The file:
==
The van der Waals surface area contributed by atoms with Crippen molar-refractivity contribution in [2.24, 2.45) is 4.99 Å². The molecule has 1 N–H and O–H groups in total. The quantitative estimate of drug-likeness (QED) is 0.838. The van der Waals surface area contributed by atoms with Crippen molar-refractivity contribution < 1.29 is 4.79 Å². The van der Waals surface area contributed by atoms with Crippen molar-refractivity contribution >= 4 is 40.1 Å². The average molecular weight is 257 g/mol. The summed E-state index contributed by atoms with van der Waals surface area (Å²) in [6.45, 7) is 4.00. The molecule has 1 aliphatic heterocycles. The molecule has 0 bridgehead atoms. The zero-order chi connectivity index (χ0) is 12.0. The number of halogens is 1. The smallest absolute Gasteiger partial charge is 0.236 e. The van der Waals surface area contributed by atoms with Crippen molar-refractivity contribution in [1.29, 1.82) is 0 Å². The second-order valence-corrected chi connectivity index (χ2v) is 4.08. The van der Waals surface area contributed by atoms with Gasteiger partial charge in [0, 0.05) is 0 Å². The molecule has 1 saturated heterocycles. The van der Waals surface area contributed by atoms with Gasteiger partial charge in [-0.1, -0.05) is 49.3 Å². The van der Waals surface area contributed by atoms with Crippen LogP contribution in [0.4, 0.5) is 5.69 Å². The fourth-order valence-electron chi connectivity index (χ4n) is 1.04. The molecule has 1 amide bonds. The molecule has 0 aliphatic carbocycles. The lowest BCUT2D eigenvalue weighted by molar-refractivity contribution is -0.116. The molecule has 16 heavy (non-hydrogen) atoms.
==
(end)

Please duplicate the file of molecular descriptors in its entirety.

The van der Waals surface area contributed by atoms with Crippen molar-refractivity contribution in [2.24, 2.45) is 4.99 Å². The molecule has 1 N–H and O–H groups in total. The quantitative estimate of drug-likeness (QED) is 0.838. The van der Waals surface area contributed by atoms with Crippen molar-refractivity contribution < 1.29 is 4.79 Å². The van der Waals surface area contributed by atoms with Crippen molar-refractivity contribution >= 4 is 40.1 Å². The average molecular weight is 257 g/mol. The summed E-state index contributed by atoms with van der Waals surface area (Å²) in [6.45, 7) is 4.00. The molecule has 1 aliphatic heterocycles. The molecule has 0 bridgehead atoms. The zero-order chi connectivity index (χ0) is 12.0. The number of halogens is 1. The smallest absolute Gasteiger partial charge is 0.236 e. The van der Waals surface area contributed by atoms with Crippen molar-refractivity contribution in [1.29, 1.82) is 0 Å². The second-order valence-corrected chi connectivity index (χ2v) is 4.08. The van der Waals surface area contributed by atoms with Gasteiger partial charge in [0, 0.05) is 0 Å². The molecule has 1 saturated heterocycles. The van der Waals surface area contributed by atoms with Gasteiger partial charge in [-0.1, -0.05) is 49.3 Å². The van der Waals surface area contributed by atoms with Crippen LogP contribution in [0.4, 0.5) is 5.69 Å². The fourth-order valence-electron chi connectivity index (χ4n) is 1.04. The molecule has 1 amide bonds. The molecule has 0 aliphatic carbocycles. The lowest BCUT2D eigenvalue weighted by molar-refractivity contribution is -0.116. The molecule has 16 heavy (non-hydrogen) atoms.